Adaptive and inclusive design: fashion for people with disabilities

Very few clothing brands cater to people with disabilities. Why is this?

NEW YORK, NY - JUNE 09:  Jillian Mercado appears on the runway at the Runway of Dreams Inaugural Gala and fashion show at Capitale on June 9, 2016 in New York City.  (Photo by Bryan Bedder/Getty Images for Runway of Dreams)
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Traditionally, fashion design has been very narrow in its focus of a single ideal of beauty, with very little inspirational work being done in terms of inclusive design. Designing for the disabled, for example, has traditionally been ignored by fashion designers. This has left special needs clothing to be designed by medical device manufacturers and specialist niche brands, inevitably with a focus on function not form. The idea of buying clothing from a medical device supplier is hardly enticing to a teenager with special needs, who is no less exposed to a barrage of fashion trends and brand advertising. Teenagers don’t want to look any less cool or fashionable, no matter what age, or what the disability.


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A 2011 World Health Organization report estimated that around 1.2 billion people worldwide live with a physical or mental disability. That’s around 15 per cent of the global population. In the US alone one in five adults suffers from some form of disability. Disabled people’s global combined spending power is somewhere in the region of $2.1 trillion and up to $6.9 trillion when families, parents and caregivers of the disabled are counted. Clearly, designing special needs clothing is a massive untapped market. So why isn’t this need being addressed more effectively? Well, likely for the same reasons that fashion has ignored other huge swathes of the population that don’t fit that single ideal of beauty,  the runway model. Short women, larger women, women of colour and older consumers are also poorly served by the mainstream fashion industry.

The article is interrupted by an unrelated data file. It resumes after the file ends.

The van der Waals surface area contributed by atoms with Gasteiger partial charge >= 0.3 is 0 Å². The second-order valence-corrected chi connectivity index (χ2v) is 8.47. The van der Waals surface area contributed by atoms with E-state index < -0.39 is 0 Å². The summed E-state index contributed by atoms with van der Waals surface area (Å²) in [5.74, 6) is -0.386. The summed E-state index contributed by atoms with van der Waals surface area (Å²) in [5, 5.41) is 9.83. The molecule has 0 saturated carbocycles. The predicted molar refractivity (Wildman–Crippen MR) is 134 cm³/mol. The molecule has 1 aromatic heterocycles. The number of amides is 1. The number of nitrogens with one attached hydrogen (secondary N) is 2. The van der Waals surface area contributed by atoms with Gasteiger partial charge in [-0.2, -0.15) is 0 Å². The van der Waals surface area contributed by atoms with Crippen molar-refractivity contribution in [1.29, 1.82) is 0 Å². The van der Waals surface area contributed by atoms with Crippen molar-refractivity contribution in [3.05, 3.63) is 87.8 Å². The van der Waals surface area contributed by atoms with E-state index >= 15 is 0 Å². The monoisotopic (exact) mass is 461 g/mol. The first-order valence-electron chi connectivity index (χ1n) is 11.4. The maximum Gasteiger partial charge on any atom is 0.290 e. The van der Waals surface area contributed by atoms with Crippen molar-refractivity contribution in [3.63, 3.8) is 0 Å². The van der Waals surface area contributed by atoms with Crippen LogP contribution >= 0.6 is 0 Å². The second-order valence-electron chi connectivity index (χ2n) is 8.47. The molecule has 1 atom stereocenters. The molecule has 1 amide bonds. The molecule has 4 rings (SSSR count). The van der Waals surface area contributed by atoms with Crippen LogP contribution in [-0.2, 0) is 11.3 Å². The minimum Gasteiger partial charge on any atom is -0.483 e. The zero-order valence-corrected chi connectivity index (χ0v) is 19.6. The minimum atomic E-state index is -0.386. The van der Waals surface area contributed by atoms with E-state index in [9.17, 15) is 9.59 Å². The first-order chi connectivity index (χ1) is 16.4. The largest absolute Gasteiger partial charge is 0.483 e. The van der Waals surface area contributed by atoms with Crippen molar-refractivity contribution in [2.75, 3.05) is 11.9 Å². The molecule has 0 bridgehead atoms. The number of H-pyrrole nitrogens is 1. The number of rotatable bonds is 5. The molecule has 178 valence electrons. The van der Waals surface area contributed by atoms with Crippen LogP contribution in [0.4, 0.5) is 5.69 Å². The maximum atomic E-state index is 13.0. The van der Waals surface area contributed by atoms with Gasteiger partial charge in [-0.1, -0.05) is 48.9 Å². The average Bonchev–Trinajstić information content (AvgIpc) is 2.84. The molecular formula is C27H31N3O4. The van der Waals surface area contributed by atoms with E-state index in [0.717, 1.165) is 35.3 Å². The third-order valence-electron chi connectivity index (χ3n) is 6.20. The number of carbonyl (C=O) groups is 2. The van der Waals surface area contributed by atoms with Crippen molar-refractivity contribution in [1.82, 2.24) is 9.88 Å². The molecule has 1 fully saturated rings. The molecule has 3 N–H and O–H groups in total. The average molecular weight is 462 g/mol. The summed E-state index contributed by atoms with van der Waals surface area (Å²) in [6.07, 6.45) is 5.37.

The range of disabilities that would benefit from adaptive clothing is significant; people with arthritis, Parkinson’s disease, dementia, muscular dystrophy, anyone wheelchair bound, those that have lost limbs or dexterity, and even those with poor coordination or vision. The past couple of years has seen the fashion industry grappling with issues of representation, whether those of race, size, shape or ability. A few designers are beginning to explore adaptive design from a design perspective, with some flipping the script entirely and changing the concept from disabled to ‘super-abled’. This remains, however, a massive untapped market with the potential for enormous future growth.

Sinead Burke, a Dublin based teacher, PhD student and blogger has become somewhat of an advocate for the disabled. At three feet five inches in height, her diminutive status has given her first-hand experience in the difficulties of finding any clothing to fit, not just fashionable clothing. “My money and my existence is as valid as yours,” she said at the Business of Fashion VOICES summit.